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Huntsville approves $270,000 to install washrooms at River Mill Park
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Huntsville approves $270,000 to install washrooms at River Mill Park

Posted: 2023-09-26 07:16:54 By: thebay

Huntsville Council approved $270,000 to install the washrooms at River Mill Park, in the September 25, 2023, meeting.

$235,000 will be taken from the Park ln Lieu reserve, and $95,000 from the Development Charges – Outdoor recreation funds, for a total cost of $330 for the installation portion of the project.

$60,000 that has been spent so far this year, combined with the $300,000 that was donated last year and used to build the washrooms, brings the overall cost of the washrooms to $630, 000 so far.

The cost to transport the washrooms from Quebec is $1967. And an additional cost of $425 per month will be added to continue to store the washrooms until installation next spring.

Staff will open up bidding for two locations out of the 11 options provided.

In the September 7th Special Meeting, 11 location options were provided to Council for the installation site, including some over top of District of Muskoka water and sewer services. Staff were directed by Council to investigate the feasibility of this with the District.

According to the report, the District preferred to avoid installing the washrooms over their services if possible, due to the risk of a negative impact.

Commissioner of Engineering and Public Works, James Steele, advised against putting the washrooms above District water services in case a water main breaks, which could potentially cause the washroom building to collapse. He added that the District’s priority is to provide water service, which could be at risk. He said, “Our job is to maintain service 24/7.”

However, if this option can’t be avoided, the report indicated “the District of Muskoka did express that accommodations could be made to support the locations of the washrooms, however, it was just a matter of cost.”

If the Town chose to install the washrooms over the District’s services, it could increase their costs because if the District’s services failed, the washrooms would have to be removed while repairs are being done, and then put back afterward. This would also disrupt the repair service time for the District.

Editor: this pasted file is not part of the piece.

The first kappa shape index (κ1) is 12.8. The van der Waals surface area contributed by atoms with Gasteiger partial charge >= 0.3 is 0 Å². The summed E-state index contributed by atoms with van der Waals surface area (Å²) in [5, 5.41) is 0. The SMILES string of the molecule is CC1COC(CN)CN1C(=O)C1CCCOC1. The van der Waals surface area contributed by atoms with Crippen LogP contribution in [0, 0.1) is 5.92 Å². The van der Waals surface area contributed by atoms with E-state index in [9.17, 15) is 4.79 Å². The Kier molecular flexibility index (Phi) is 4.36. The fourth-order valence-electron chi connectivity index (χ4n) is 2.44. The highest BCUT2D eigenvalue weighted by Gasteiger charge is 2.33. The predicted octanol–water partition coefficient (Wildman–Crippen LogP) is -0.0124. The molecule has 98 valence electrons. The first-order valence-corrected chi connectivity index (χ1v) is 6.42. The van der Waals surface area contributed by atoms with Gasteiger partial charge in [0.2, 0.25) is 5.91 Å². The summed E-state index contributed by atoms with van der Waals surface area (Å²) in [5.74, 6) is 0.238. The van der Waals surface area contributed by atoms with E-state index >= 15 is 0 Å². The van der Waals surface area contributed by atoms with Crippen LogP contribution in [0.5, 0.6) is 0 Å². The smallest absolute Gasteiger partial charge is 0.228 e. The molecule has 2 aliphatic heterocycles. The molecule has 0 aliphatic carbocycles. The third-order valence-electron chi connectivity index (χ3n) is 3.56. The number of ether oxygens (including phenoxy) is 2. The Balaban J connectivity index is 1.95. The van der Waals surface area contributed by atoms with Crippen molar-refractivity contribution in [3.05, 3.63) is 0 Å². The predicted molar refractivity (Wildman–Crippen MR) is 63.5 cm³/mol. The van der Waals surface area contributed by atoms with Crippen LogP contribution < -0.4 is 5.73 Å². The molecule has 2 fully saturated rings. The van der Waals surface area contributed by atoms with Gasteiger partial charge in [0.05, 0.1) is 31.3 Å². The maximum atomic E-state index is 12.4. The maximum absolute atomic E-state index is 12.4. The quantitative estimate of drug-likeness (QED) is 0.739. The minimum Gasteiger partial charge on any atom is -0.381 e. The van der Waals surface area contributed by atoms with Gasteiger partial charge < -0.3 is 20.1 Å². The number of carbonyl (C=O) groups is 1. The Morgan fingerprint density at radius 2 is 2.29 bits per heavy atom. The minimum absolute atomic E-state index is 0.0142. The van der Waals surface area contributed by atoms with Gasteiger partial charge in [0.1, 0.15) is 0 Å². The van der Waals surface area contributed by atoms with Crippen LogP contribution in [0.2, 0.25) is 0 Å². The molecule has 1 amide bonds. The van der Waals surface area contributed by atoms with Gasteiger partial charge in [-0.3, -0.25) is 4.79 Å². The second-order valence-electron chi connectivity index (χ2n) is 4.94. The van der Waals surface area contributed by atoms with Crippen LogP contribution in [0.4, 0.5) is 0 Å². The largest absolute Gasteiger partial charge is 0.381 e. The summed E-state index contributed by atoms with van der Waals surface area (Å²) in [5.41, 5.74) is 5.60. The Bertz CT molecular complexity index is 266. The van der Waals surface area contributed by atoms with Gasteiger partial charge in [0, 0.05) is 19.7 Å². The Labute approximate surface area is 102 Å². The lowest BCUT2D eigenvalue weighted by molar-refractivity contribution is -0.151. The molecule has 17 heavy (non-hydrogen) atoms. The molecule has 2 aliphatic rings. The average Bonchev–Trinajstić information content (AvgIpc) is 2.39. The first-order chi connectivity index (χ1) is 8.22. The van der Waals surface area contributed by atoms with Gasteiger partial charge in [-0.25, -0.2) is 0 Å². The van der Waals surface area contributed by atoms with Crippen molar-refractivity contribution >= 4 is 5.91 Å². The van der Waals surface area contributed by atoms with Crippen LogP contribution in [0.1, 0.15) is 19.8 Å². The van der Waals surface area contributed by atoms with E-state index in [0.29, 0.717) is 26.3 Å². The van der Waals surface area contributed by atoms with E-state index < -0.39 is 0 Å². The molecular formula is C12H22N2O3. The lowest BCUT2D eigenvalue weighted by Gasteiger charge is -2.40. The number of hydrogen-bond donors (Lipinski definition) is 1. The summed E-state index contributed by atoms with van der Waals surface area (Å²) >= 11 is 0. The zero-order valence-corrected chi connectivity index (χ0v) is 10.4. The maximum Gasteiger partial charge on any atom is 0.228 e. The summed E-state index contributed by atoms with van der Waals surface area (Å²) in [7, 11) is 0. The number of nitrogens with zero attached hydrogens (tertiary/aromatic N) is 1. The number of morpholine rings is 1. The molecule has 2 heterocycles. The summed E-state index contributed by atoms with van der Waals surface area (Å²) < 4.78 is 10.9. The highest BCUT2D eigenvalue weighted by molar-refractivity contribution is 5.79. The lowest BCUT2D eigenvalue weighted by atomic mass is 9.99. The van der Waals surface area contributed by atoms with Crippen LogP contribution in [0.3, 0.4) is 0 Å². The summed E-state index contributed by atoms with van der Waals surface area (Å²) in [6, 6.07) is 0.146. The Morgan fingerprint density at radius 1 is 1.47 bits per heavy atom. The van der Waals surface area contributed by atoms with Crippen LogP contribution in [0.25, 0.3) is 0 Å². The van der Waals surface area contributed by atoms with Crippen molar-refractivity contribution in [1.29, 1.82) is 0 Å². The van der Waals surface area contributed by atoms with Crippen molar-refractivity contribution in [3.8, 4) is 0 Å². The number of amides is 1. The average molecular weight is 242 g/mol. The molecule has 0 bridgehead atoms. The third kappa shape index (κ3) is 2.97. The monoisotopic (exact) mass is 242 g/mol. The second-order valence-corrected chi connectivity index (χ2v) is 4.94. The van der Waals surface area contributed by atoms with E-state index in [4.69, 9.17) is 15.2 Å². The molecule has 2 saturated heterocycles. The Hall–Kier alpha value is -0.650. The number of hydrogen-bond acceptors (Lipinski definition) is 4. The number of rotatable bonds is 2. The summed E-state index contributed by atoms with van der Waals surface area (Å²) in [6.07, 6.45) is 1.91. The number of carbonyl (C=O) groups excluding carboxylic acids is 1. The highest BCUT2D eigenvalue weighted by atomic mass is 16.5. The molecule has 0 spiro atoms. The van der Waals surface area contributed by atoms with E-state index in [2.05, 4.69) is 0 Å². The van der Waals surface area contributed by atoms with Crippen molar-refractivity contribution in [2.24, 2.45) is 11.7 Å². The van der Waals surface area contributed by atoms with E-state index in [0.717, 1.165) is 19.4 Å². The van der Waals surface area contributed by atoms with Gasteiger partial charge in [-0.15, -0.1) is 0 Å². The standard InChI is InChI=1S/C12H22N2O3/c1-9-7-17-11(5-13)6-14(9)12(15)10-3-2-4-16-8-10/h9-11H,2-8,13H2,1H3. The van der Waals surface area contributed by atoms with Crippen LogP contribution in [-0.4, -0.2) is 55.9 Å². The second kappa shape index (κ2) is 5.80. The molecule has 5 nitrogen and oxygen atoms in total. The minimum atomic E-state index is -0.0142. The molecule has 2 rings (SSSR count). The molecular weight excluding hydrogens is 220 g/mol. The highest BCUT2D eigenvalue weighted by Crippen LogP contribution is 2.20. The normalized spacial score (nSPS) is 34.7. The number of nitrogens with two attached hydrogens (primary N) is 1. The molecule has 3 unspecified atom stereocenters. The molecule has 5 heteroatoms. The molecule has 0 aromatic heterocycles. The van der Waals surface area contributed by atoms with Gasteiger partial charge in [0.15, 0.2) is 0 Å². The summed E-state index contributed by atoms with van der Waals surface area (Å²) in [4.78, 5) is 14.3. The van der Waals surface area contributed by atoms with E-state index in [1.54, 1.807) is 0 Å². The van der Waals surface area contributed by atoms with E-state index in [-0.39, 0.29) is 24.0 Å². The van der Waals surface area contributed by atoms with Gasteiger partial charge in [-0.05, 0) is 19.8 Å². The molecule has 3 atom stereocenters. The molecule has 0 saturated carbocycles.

If Council choose to reroute District’s services altogether, they would be responsible for the design and tendering cost for this as well, in addition to the installation costs.

Steele added that the Town could be looking at $50,000 to $100,000 in costs by putting the washrooms over District services.

The third option provided to Council was to pick two locations, and get actual construction costs, which is the option they decided upon, after much deliberation.

Councillor, Cory Clarke, suggested, “Sell the bathrooms, recoup what we can and work with the donor for a less costly option.” He said he researched costs of other municipal washrooms and indicated “there were problems with filtration, and expensive to operate and maintain.”

Clarke added “I’ve gone as long as I can with this project, and I won’t support it any further.”

Councillor, Scott Morrison, concurred with Clarke. He said, “I can’t get to that number for two toilets,” and suggested Council put a maximum cost on it during bidding. He added, “I can’t approve it with this number.”

Morrison continued that given the awareness of the project out in the public, more contractors are coming forward and that the Town should get as many bids as possible, in hopes of getting one at a lower cost.

Clouthier agreed that the Town be open to more bidders. He said, “We have to open up to all contractors, not just the three. We have to do it right and do it once.”

Council chose two sites for bidding, with the goal of the best rate, and voted 7 to 2 in favour of the initial cost estimate provided.